The Walden Village Board held a public hearing last week on a proposed local law that would revise the schedule of fees imposed in the landlord registry.
The proposed schedule calls for the imposition of a fee of $25 per building, plus $10 per unit upon initial registration. Landlords would then be charged $25 per building per year.
“I don’t see it as a major problem at this time, for what I asked for at a budget hearing,” said Building Inspector Dean Stickles.
According to the proposed local law, the current landlord registry law was adopted in 2017.
“Through the implementation of this law over the past five-year period, it has become clear that the imposition of an administrative fee to cover the administrative overhead involved with the collection and processing of the annual registration form is appropriate and is in the best interest of the taxpayers of Walden,” the draft local law reads.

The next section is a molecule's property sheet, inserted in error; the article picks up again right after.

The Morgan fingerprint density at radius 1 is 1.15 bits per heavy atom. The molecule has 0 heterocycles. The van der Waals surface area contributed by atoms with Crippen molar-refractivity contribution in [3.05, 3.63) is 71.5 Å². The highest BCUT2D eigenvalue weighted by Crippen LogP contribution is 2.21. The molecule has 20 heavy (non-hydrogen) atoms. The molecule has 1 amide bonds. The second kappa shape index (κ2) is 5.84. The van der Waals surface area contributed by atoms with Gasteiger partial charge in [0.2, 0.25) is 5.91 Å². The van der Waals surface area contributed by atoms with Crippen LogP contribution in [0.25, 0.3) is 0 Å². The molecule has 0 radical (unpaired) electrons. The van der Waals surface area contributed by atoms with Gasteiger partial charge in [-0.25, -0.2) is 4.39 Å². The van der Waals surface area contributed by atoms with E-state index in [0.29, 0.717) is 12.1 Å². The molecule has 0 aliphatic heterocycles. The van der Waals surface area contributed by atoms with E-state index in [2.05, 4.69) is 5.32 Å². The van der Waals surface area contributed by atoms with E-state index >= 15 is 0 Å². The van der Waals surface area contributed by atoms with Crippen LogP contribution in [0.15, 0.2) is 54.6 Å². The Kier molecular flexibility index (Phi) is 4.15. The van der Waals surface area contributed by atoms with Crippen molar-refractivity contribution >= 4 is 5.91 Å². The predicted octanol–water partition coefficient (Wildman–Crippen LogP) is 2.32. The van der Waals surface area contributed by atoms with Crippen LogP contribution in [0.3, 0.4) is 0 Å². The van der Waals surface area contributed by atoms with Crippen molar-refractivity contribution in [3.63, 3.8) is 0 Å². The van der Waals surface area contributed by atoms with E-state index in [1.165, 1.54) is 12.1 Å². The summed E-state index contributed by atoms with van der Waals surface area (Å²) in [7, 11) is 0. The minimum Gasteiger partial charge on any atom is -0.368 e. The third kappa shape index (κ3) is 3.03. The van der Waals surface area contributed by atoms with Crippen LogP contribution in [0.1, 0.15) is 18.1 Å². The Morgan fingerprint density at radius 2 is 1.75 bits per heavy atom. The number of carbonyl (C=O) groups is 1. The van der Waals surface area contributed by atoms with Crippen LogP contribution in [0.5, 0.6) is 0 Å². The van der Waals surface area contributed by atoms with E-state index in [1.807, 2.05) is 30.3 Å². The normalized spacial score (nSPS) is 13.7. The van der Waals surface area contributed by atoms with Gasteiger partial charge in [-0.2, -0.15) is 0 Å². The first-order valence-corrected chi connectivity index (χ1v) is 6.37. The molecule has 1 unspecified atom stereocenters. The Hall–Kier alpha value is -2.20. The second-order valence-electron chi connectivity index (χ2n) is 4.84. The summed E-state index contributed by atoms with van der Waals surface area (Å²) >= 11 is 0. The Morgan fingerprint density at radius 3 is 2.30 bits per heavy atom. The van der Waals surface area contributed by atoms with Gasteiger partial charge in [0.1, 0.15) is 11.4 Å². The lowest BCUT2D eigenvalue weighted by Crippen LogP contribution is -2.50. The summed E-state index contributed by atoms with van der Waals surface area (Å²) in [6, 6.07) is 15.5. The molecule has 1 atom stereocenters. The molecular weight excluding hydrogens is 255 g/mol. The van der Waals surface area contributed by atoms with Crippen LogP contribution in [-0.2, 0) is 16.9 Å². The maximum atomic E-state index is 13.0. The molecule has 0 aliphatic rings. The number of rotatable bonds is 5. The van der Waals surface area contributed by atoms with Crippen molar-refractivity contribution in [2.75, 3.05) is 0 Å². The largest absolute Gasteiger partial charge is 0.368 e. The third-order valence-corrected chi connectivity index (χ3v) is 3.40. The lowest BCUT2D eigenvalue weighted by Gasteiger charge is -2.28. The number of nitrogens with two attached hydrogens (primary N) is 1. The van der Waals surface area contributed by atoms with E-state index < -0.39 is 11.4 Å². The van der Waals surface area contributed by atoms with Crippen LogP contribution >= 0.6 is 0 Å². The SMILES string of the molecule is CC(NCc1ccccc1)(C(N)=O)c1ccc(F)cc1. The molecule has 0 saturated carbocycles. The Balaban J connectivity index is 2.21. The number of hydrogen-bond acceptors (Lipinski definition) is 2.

Several speakers at the public hearing thought the charge was too high. Others wondered if it needs to be done annually or could it be done less frequently.
Stickles noted that it is costly to mail out the forms each year and that landlords don’t always respond to written notices.
Several trustees wondered if the forms could simply be emailed, but Village Manager John Revella said that record retention would become an issue and whether or not electronically maintained records could be made available to the public under the Freedom of Information Laws.
“We’ve been chewing the same bone for years and years now,” said former Mayor Susan Taylor regarding landlords who don’t respond to update their registry.
She asked if landlords are ever fined for not updating their registry.
Stickles said approximately 15 landlords were fined prior to the outset of the pandemic. None have been fined since then.
“There just has to be a better way,” Taylor said. “ I feel bad for the tenants, who have an issue and can’t get a hold of the landlord.”
The board decided to keep the public hearing open until the June 7 meeting and will consider other revisions.
“We have to review our laws and our policies and our codes,” said Deputy Mayor Willie Carley. “We have to get into the devil and the details.”